This article reviews the events surrounding two prominent arbitration decisions related to two Indonesia geothermal power projects sponsored by CalEnergy Company, Inc. ("CalEnergy"), known as the Patuha and Himpurna projects, and a Pakistani power project developed by the Hub Power Company, Ltd. ("HubCo"). The aggressive involvement of local courts in the CalEnergy and HubCo proceedings does not reassure investors relying on the perceived neutrality of international arbitral institutions to mitigate the risk of uncertain justice in unstable countries. The author asks: Are problems between State entities in troubled developing countries and international project sponsors simply not arbitrable as a practical matter when economic and political crisis intersect in a highly corrupt economy? Or, are there means of protecting the arbitrability of investor-State disputes in the midst of such turmoil? This review concludes that few devices will be effective to overcome these hurdles. Thus, arbitration may in reality be a fiction in such circumstances upon which investors should not rely exclusively.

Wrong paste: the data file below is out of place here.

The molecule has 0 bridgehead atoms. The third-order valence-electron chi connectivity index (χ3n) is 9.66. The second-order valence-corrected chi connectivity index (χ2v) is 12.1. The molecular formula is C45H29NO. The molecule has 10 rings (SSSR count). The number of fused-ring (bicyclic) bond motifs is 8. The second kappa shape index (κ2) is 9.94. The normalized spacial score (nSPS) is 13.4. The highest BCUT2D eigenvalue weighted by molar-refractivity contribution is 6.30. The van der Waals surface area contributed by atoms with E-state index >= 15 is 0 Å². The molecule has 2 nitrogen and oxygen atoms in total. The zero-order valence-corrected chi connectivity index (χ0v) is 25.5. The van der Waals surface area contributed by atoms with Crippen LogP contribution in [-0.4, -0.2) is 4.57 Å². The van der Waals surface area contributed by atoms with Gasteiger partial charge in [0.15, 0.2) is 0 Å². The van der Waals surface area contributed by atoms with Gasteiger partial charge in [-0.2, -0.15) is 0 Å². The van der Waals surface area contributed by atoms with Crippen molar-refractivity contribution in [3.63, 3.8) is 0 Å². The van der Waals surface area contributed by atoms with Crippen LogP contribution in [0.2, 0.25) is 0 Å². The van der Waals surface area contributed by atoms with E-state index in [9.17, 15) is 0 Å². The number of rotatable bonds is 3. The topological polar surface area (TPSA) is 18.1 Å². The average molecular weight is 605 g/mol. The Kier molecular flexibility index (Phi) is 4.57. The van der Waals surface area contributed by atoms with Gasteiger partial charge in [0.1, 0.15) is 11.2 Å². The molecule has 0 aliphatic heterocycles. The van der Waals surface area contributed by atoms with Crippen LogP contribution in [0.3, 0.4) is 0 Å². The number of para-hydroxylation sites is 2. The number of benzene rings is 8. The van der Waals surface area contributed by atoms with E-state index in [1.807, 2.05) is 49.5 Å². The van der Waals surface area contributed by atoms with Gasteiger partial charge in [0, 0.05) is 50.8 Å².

International Project Finance and Arbitration with Public Sector Entities: When is Arbitrability a Fiction?,
24 Fordham Int'l L.J. 1122
Available at: http://ir.lawnet.fordham.edu/ilj/vol24/iss4/5